Kids are increasingly using cellular telephones/wireless devices to take sexually explicit photographs of themselves and send them to their friends. Once these photographs are sent, there is no way of getting them back. In some instances children have been prosecuted for production of child pornography for taking these pictures.
Kids may also take embarrassing or revealing photographs of others and post them to the Internet, leaving victims few options to defend or protect themselves from this form of bullying.
Posting Videos and Photographs Online Webcams, cellular telephones, and digital cameras allow kids to post videos, photographs, and audio files online and engage in video conversations.
Kids often use this equipment to see each other as they IM and chat.
Webcams are often used to help kids stay in touch with family members and friends including traveling parents and guardians and those living in other areas.
Create rules about the appropriate use of cellular telephones/wireless devices and set limits, including who your kids may communicate with nd when they may use their cellular telephones/wireless devices Review cellular-telephone/wireless-device records for any unknown numbers and late-night telephone calls
Teach your kids to never post their cellular telephone number anywhere online
Talk to your kids about the possible implications of sending sexually explicit or provocative images of themselves or others
Think about removing the Internet features from your kid’s cellular telephone/wireless device through your service provider or consider creating settings to control or prohibit access to the Internet, e-mail, or text messaging
Tips to Minimize Potential Risks
Webcam sessions and photographs may be easily captured and saved, and users may continue to circulate those images online. In some cases people believed they were interacting with trusted friends but later found their images were distributed to others or posted on websites.
Capturing, sending, and posting sexually provocative and inappropriate images may lead to legal implications and other unexpected offline consequences.
Online gaming involves playing a game over a computer network, often on the Internet, or Internet-enabled game console. Online gaming allows kids to engage with and challenge players from around the world. Many online games have text, chatroom, or IM functions, allowing players to communicate as a group or in private. Some even allow users to speak directly to each other using voice-enabled headphones. In addition online games often have associated online communities for players to share experiences and strategies. In many ways online games and gaming communities serve as a forum for social networking.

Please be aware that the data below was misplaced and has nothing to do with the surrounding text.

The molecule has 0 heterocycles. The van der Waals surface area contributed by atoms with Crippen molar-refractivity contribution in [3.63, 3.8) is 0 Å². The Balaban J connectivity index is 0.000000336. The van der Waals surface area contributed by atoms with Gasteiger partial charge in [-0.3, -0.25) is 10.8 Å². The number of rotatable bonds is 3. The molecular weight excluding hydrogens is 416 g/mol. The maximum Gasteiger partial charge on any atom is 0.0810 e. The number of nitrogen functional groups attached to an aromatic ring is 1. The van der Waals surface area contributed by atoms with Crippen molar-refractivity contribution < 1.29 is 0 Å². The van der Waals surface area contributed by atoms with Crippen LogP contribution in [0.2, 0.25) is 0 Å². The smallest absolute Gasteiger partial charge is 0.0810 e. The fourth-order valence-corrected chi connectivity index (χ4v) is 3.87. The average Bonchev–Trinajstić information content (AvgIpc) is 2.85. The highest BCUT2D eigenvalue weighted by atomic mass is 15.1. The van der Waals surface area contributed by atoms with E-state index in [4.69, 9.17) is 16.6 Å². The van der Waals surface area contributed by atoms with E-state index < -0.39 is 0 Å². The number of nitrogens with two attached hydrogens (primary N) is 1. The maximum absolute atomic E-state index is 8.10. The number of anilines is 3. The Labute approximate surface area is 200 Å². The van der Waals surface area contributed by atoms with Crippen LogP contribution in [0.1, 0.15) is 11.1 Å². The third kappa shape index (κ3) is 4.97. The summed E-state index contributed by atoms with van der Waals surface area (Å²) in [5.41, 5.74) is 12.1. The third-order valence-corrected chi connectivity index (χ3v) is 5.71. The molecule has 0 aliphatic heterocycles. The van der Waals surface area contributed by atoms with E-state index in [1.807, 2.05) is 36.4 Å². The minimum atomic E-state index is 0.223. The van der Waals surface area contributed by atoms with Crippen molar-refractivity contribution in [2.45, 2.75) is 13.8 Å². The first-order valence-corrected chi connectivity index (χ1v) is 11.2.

Kids should use webcams or post photographs online only with your knowledge and supervision.
Remind your kids to ask themselves if they would be embarrassed if their friends or family members saw the pictures or videos they post online. If the answer is yes, then they need to stop.
Remind kids to be aware of what is in the camera’s field of vision and remember to turn the camera off when it is not in use.
Caution kids about posting identity-revealing or sexually provocative photographs. Don’t allow them to post photographs of others — even their friends — without permission from their friends’ parents or guardians. Remind them once such images are posted they lose control of them and can never get them back.
Tips to Minimize Potential Risks
There is never any guarantee your kid is communicating with other kids, those they know in person, or those approved by you Potential Risks
Other Ways to Enhance Kids’ Online Safety Skills
Because we use the Internet in different ways, kids and adults may learn from each other. By talking about Internet use with your kids, you are opening the door to discussing the important issues of personal safety and helping them engage in responsible behavior. Use this brochure as a starting point, or visit www.NetSmartz.org to find
safety resources for both kids and adults.
Software and services are available to help parents and guardians set limits on kids’ Internet use. Most computer-operating systems have optional filters allowing parents and guardians to block websites they consider inappropriate. Some services rate websites Keep the gaming console and computer in a common area of the
home so you are able to more easily supervise
Set rules, including how long your kids may play, who they are allowed to play with, and what types of games are appropriate
Check out rating systems to help you decide which games to allow in your home
Look into what types of protections or parental controls the gaming console allows and make use of them
Tips to Minimize Potential Risks